That is why this parable of the workers in the vineyard is arguably the most disliked parable of the Gospels. Its unfairness is so overwhelming it edges out that other egregious Gospel conundrum: a welcome and feast for the son who squandered the inheritance (Luke 15:11-32). Although the argument of the owner of the vineyard is beyond refutation “Am I not allowed to do what I choose with what belongs to me?”), it makes no headway against our outrage. We instinctively feel a mistake has been made. There is a deep sense of unfairness when the last are paid the same as the first. And we, who are always quick to feel offended, identify with the weary, heat-beaten first laborers.
This feeling of unfairness springs from a well-constructed mental tape. Its basic message is: “If someone gets what I am getting but hasn’t put in as much work as I have, I am being cheated. Is there any other way to see this? Most of us have this tape running continually. This makes us, in the language of the parable, grumble-ready.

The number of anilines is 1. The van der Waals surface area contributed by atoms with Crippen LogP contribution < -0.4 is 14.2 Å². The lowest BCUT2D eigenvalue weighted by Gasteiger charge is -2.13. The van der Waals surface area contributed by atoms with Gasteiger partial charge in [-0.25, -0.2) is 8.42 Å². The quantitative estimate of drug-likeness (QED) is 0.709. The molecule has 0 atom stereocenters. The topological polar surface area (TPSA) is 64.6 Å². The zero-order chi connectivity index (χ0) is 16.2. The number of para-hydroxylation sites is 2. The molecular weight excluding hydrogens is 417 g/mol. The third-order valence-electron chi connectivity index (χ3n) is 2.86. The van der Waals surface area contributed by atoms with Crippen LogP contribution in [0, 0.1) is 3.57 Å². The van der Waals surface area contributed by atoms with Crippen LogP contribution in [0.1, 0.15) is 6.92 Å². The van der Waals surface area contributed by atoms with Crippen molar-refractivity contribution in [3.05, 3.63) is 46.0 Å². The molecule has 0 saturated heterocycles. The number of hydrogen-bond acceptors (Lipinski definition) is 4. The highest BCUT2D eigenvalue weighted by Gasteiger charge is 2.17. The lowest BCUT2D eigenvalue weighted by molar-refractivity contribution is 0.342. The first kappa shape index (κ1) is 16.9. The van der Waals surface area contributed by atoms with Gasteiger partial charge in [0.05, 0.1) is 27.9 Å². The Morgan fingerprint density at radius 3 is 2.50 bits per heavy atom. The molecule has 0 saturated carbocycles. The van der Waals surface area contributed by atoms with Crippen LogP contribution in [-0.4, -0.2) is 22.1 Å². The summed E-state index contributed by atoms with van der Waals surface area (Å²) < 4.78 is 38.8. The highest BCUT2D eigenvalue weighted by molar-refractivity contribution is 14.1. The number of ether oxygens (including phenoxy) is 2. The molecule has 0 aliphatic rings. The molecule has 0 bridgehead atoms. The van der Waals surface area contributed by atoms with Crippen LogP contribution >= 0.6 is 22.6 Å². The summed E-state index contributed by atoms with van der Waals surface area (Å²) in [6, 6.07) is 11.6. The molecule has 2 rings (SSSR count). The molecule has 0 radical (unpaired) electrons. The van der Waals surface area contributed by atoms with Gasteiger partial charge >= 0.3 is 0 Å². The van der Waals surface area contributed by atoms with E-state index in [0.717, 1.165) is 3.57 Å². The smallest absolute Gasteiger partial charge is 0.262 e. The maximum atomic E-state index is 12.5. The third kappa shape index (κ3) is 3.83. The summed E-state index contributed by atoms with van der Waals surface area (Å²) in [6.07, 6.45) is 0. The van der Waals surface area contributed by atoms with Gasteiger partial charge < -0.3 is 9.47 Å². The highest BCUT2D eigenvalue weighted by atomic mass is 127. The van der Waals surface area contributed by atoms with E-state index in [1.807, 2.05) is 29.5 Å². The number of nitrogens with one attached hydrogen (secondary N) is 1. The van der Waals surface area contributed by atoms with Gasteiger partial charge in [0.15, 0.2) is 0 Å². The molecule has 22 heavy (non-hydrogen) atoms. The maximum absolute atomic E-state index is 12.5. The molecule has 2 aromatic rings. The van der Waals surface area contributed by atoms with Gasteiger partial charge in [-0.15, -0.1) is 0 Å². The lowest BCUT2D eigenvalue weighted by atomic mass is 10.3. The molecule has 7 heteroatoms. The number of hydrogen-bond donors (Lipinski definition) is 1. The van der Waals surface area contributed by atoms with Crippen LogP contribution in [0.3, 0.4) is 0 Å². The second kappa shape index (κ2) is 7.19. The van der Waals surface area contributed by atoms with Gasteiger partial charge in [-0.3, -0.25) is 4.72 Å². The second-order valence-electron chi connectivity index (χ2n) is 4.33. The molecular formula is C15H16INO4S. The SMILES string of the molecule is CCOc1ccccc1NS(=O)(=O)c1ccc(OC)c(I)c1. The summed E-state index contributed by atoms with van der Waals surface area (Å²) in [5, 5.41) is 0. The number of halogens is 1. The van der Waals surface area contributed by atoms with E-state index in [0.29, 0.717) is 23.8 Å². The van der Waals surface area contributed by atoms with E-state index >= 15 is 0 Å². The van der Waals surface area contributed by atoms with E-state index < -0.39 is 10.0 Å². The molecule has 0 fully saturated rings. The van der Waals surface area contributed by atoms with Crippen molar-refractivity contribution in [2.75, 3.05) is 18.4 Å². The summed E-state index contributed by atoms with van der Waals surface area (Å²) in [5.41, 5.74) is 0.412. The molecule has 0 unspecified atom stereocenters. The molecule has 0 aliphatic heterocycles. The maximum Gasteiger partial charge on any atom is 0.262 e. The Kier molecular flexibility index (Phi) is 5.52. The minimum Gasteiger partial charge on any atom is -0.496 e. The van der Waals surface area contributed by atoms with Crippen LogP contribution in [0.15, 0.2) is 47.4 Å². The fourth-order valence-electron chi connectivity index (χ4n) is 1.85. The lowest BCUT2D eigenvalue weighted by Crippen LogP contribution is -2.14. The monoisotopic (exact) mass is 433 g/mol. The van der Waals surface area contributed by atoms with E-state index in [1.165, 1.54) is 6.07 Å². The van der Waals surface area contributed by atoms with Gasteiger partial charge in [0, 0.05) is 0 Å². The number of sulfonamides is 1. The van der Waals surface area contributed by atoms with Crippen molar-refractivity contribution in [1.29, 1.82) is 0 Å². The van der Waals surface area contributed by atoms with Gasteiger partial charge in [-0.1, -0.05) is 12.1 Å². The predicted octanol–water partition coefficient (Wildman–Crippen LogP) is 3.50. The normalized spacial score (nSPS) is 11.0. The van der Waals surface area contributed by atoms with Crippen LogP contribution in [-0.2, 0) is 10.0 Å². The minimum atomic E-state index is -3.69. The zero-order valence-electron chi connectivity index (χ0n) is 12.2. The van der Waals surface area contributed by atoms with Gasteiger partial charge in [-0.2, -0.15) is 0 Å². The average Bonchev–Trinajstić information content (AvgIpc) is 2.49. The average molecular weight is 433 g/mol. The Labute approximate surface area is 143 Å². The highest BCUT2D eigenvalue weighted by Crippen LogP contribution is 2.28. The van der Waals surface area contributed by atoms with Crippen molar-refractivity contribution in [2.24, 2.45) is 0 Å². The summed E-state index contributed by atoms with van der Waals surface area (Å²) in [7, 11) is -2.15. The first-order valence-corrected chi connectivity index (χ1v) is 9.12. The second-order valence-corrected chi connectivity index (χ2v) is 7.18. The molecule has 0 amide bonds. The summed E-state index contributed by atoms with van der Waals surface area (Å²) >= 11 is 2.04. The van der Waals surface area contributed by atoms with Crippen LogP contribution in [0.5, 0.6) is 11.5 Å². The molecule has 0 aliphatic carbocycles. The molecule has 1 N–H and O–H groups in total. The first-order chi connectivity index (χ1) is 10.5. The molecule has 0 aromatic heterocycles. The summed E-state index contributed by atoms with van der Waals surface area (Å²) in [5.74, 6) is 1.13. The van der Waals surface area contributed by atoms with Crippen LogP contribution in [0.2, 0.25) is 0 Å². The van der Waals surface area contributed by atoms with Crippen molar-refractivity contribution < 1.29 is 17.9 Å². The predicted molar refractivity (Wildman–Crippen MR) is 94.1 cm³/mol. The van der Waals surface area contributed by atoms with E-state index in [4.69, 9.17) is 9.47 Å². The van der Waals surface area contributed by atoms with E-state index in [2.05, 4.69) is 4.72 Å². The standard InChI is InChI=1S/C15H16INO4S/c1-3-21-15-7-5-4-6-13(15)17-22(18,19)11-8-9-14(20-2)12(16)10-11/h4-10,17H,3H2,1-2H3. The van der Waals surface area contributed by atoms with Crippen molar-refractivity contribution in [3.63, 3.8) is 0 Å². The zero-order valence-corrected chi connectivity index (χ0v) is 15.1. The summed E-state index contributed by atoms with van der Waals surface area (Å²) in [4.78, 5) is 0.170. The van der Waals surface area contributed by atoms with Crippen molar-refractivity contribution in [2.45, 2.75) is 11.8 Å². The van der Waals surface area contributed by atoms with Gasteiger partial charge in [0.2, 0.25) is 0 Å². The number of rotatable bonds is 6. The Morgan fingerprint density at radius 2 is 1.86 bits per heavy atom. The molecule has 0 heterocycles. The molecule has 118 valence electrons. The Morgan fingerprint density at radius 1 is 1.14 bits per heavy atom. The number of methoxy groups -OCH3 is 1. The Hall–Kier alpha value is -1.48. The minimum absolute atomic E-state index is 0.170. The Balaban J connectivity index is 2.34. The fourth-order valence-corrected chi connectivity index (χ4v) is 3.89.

The truth of this tape seems obvious because it confirms our fundamental stance. We are the center of the universe, and we evaluate everything that happens from the point of view of our own comparative well-being. If it protects or promotes us, we praise it. If it makes us vulnerable or demotes us, we, not to put too fine of an edge on it, piss and moan. “You have made them equal to us who have borne the burden of the day and the scorching heat.” Outrageous! But if the story knows our egocentricity, it also allows another possibility. It suggests seeing things from God’s point of view. But this is a real stretch. In fact, it is difficult to even entertain this possibility because our egocentric point of view is so entrenched. When we move outside of it, we are in such a strange world that we immediately reject it. But let’s venture out of our identification with the first-hired laborers and try to see it as the landowner (God, the Lord of the Vineyard) sees it.